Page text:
Long time, no talk. Another busy couple weeks of travel. Hello from New York City, where it’s roughly 100 degrees with 100% humidity. Enough weather, on to a Friday night newsletter.
A few weeks ago, I was at the Collision Conference
where they host a smaller subset of folks afterwards for an event called “Creators”. I was asked to lead a discussion there about the current state of VR. Unfortunately, it was off-the-record, but I was thinking back on it after reading this great post by Clay Bavor
, Google’s VP of VR.
Basically, it’s still early days. Extremely early days. Which is frustrating because it has now been three years since Facebook bought Oculus, and kickstarted the current hype cycle. In this day and age, we’re not used to waiting so long for a payoff. But the wait continues…
The good news is that many of the powers that be: Google, Facebook, Microsoft, Apple, etc continue to pour billions into the space. It may not be too big to fail, but it’s getting too big for all the capex not to produce something interesting.
More importantly, these are the two keys to the post by Bavor:
Over the past several decades, every time people made computers work more like we do – every time we removed a layer of abstraction between us and them – computers became more broadly accessible, useful, and valuable to us. We, in turn, became more capable and productive.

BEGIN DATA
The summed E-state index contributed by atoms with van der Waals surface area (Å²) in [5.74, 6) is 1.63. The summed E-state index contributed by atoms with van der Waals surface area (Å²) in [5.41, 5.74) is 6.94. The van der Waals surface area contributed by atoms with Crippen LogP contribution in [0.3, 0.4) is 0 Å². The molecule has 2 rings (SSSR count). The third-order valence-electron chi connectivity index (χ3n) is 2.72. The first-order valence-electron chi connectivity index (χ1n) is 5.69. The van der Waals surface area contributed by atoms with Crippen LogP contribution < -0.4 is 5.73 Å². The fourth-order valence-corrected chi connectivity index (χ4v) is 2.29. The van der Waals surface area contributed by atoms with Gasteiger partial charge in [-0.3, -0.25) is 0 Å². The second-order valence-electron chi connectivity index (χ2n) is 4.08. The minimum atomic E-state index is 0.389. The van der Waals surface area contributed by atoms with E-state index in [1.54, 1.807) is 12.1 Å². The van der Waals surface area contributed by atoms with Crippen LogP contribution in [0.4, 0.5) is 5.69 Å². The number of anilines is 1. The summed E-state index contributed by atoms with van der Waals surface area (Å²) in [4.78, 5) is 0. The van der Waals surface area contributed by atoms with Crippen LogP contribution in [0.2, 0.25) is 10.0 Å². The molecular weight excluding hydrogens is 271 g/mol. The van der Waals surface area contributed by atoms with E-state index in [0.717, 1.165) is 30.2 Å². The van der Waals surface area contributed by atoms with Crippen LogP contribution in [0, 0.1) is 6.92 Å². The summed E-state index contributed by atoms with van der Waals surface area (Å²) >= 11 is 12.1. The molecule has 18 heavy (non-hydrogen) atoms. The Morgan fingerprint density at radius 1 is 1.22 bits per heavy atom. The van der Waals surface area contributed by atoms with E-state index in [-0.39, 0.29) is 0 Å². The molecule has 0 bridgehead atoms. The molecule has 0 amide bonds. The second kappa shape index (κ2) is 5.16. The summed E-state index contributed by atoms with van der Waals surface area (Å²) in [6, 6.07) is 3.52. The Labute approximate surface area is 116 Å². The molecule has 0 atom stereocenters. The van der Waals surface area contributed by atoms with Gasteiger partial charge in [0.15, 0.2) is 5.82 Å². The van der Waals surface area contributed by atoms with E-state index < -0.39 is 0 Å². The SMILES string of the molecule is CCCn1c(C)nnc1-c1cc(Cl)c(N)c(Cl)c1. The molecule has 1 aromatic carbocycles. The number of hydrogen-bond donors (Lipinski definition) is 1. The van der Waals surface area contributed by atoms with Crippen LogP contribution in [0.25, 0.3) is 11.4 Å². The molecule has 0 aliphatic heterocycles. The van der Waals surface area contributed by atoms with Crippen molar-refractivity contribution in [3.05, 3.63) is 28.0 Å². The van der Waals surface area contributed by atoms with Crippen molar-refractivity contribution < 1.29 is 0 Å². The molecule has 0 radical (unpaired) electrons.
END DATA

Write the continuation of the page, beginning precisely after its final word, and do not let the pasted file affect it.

With immersive computing, instead of staring at screens or constantly checking our phones, we’ll hold our heads up to the real and virtual worlds around us. We’ll be able to move things directly using our hands, or simply look at them to take action. Immersive computing will remove more of the abstractions between us and our computers. You’ll have access to information in context, with computing woven seamlessly into your environment. It’s the inevitable next step in the arc of computing interfaces.
Note his use of “immersive computing”. In recent months there has been this weird VR vs. AR thing going on. They’re not the exact same thing, of course. But the basic goal is the same: to move computing forward. They are two points on a spectrum, As Bavor notes. One doesn’t have to “lose” for the other to “win” – and, in fact, it’s more likely that both “win” (or “lose”, for that matter).
Anyway, this all still seems inevitable. It’s just a matter of what timetable we’re looking at and looking for. Long is the answer.